The start of June marked the end of my junior year and, most importantly, the start of summer. For the past two years, I have found myself immediately getting on a plane headed back home to Korea, where I would divide my time napping with my dog, becoming enthralled by F. Scott Fitzgerald books, and failing to stay off my bed. Yet, this past summer was much different.

A few weeks after commencement, I found myself on a flight to Germany where I would partake in a “Sprachkurs” (Language course) in Göttingen with a group of other Concord Academy students. I had been in Germany before, but when I was last there, I was cluelessly standing at 4 feet with two missing front teeth. Needless to say, I had both a mixture of nervousness and a serious excitement about this reunion.

I had only spent time in the southern part of Germany, so Göttingen was completely new to me and the other ten students. We stayed with host families who, for the most part, didn’t know a word of English; our conversations were mostly an amalgamation of hand gestures and bad German that often ended in laughter. This was translated into the first few days of our German classes with “uhm”s and “ahh”s presiding over our conversations. Yet we felt that by the time we had spent a week in the town, we progressed on to utilizing German vocabulary.

Though a chunk of our time was spent in the classroom, we were also lucky enough to go to other afternoon activities, walking around the city, bowling, mini-golfing, swimming, sightseeing, holocading (Virtual Reality gaming), and eating. I would say that out of every activity, being drenched in rain after an hour’s bike ride and running to a small grill area for shelter was definitely my favorite, but swimming was a close second.

Our two-week language course in Göttingen eventually came to an end. Next up was Berlin, where we devoted our time to sightseeing, visiting the Brandenburg gate, going to museums, and other significant landmarks. By the end, we were all in a daze, filled with a serenity that was truly reflective of how tired we all were. So ended the 2017 CA Germany trip and afterwards, I started student-interning at Thomson Reuters, a news agency, in Korea.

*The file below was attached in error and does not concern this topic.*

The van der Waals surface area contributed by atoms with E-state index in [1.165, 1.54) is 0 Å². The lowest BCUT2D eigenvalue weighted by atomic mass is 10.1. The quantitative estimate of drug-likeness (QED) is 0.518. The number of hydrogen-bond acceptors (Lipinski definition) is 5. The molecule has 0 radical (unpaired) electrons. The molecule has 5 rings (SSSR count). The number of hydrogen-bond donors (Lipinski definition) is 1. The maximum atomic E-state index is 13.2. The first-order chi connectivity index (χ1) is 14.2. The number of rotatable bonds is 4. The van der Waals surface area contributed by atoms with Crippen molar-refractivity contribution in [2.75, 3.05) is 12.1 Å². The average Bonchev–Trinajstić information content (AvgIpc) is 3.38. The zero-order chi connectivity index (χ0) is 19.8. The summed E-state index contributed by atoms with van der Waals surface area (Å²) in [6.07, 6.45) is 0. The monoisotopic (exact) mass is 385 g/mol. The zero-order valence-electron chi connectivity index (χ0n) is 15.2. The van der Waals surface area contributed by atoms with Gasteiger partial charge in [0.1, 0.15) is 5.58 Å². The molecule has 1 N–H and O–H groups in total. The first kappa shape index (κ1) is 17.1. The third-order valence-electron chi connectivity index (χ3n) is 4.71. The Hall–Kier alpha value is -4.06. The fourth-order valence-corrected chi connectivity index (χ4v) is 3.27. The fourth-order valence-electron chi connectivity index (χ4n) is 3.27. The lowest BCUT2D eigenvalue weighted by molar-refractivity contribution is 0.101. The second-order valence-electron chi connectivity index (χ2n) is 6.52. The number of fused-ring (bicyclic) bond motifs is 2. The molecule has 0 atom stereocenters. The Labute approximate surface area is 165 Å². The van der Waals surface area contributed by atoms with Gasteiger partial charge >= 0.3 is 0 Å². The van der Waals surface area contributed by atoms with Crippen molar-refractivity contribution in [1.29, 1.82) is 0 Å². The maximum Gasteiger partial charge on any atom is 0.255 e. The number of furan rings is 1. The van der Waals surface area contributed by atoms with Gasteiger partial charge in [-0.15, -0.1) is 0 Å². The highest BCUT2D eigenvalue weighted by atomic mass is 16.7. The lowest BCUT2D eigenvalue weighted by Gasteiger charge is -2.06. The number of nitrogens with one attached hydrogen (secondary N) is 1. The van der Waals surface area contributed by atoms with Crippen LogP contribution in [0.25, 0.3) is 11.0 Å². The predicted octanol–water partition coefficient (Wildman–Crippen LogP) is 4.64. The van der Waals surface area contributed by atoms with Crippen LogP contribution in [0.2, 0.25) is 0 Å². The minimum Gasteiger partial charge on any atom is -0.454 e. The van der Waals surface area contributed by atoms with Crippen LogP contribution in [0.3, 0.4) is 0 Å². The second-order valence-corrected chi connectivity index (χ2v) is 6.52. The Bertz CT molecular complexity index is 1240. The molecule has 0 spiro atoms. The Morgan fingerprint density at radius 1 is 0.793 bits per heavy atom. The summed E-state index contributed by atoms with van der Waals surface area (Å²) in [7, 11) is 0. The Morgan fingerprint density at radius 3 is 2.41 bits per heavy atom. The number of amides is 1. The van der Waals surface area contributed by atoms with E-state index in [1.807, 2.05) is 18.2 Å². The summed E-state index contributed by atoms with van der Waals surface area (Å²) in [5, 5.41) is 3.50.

Something about the word chaos seemed to be the right, if not the exact description of the news agency. I sat amidst a pool of journalists and editors, who were busy writing, editing, and calling other journalists. For some time, I was lost within the environment, struggling to breathe in a moment of tranquility, but a part of me felt vehemently alive, yearning to savor every second of the action.

The world of journalism was unexpectedly vivacious and not only limited to the confines of an office. I was lucky enough to go to the press release of the nation’s Gross Domestic Product (GDP) at the Reserve Bank of Korea. Over a hundred reporters were present at the conference, writing articles on the ongoing conference and within a few hours, they had already finished writing, editing, and publishing.

Looking back, my experiences this past summer are now only fleeting thoughts, and as the vacation ends, I still feel as if I’ve only spent a few hours.

Now, as you’re in Orientation, think about how you spent your summer and the endless amounts of experiences leading up to CA. As a senior, I cannot tell you how similar the past three years feel like that at the end of summer. Enjoy every moment that you have from when you first step into CA leading up to when you step out.